Portugal ruin French party, Ronaldo off

Portugal, for the first time, claimed a major title by defeating France in Paris, silencing the Stade de France with Eder’s extra-time goal in a game that had been memorable only for Cristiano Ronaldo’s tears after being stretchered off midway through the first-half.

Ronaldo ended the game, with his left knee heavily strapped, prowling the technical area as though he were the Portugal coach.

And 12 years after suffering defeat as a host nation to Greece at Euro 2004, and numerous semi-finals since, Portugal and Ronaldo claimed redemption as France froze on the biggest stage in front of their own supporters.

So the Henri Delaunay Trophy remains in Iberia, with Portugal succeeding back-to-back winners Spain.

Didier Deschamps had complained about his team’s schedule ahead of this game – playing their semi-final against Germany on Thursday – insisting that just two full days of recovery was insufficient.

But could the feelgood factor carry Les Bleus over the line against a Portugal team that, for all their inability to put opponents away, had reached this final without losing?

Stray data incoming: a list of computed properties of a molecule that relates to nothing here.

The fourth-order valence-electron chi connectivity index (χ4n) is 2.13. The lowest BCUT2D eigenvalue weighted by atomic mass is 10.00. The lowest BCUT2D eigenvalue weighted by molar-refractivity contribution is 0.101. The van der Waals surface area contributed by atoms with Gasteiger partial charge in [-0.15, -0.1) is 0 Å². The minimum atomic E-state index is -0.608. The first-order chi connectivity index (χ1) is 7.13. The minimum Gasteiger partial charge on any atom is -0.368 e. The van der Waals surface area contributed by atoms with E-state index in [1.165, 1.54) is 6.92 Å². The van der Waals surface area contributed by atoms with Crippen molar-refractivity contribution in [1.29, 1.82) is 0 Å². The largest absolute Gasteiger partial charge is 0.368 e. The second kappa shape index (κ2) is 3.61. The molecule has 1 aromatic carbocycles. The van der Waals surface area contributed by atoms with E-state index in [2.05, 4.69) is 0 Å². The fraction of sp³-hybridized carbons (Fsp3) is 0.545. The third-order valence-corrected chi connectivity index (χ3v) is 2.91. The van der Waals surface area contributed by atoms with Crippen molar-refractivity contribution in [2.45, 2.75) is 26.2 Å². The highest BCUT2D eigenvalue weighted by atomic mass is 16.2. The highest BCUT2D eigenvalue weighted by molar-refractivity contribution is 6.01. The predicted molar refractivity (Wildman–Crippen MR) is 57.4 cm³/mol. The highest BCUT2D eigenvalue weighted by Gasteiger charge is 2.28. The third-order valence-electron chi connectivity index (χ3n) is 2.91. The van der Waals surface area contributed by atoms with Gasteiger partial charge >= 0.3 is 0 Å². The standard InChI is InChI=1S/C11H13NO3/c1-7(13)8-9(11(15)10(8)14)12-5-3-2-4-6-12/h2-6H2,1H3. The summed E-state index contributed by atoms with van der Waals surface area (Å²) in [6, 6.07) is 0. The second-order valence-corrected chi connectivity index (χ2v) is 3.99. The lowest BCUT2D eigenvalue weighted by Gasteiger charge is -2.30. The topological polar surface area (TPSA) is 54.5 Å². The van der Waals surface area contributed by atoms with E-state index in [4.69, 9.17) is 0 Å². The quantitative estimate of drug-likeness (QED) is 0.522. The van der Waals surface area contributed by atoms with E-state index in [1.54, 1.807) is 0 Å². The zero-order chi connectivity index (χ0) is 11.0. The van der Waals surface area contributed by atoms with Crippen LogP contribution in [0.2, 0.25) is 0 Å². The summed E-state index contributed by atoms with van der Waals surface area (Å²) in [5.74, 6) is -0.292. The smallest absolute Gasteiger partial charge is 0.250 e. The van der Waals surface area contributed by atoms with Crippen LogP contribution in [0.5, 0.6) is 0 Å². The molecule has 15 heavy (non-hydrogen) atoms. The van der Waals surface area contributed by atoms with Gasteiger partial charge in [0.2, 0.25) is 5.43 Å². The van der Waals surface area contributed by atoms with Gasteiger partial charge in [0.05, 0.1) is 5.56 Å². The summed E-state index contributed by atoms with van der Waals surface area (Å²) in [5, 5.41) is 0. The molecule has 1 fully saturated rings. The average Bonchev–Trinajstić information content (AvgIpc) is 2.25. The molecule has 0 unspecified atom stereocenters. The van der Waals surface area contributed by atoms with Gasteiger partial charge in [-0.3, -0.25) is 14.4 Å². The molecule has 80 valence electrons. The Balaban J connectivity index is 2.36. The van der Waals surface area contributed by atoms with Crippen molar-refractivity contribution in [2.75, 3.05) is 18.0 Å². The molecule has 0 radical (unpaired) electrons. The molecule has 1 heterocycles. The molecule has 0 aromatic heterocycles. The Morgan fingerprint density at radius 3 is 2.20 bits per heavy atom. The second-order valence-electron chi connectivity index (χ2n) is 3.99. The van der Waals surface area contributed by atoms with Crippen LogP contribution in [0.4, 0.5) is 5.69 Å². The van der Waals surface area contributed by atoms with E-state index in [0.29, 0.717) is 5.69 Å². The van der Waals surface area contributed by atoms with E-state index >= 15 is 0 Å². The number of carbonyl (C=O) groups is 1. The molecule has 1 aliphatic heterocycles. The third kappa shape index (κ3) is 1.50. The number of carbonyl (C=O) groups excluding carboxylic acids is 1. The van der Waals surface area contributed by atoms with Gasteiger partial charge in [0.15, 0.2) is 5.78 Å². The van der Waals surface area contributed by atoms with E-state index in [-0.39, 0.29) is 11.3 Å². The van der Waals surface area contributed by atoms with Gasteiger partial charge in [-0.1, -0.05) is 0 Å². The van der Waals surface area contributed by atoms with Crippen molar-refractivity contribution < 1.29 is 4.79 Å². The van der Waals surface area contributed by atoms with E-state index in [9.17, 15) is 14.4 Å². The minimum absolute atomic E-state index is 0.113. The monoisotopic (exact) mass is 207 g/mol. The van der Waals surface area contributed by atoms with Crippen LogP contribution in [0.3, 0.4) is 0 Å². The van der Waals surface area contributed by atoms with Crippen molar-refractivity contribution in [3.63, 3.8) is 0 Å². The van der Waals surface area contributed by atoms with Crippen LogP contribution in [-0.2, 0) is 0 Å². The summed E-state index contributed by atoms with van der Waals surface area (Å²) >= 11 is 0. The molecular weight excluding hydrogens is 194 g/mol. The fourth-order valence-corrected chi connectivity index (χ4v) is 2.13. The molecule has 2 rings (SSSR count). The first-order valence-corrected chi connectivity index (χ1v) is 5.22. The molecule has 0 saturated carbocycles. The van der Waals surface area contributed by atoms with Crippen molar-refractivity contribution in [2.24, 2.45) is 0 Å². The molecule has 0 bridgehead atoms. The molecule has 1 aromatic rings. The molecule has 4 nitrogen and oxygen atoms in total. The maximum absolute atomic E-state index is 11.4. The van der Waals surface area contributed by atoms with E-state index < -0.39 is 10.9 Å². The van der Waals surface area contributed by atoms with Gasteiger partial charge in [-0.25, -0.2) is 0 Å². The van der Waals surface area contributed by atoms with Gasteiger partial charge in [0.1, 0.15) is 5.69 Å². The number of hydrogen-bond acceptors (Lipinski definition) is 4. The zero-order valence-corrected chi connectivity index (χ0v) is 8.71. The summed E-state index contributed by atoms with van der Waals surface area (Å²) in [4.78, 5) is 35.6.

As well as physical and mental fatigue, France also had to shrug off the pressure of emulating the teams of 1984 and 1998, which won the European Championships and World Cup respectively on home soil.

The game was only eight minutes old before it became clear that Ronaldo would not be single-handedly carrying Portugal to victory. Having received the ball, Ronaldo was flattened by a clumsy challenge by Dimitri Payet which went unpunished by referee Mark Clattenburg.

The Portugal captain was clearly in discomfort, rolling on the turf while clutching his left knee. Treatment followed, but Ronaldo could only limp and shuffle around the pitch before going down in tears 10 minutes later. Strapping was applied to his left leg, but it was a futile attempt to keep the 31-year-old on the pitch.

The author: Michel THEYS

Michel Theys, a Belgian native, began his career as a civil servant, serving the public for several decades. After retirement, he shifted gears to follow his passion for journalism. With a background in public administration, Theys brought a unique perspective to his reporting. His insightful articles, covering a wide array of topics, swiftly gained recognition. Today, Michel Theys is a respected journalist known for his balanced and thoughtful reporting in the Belgian media landscape.

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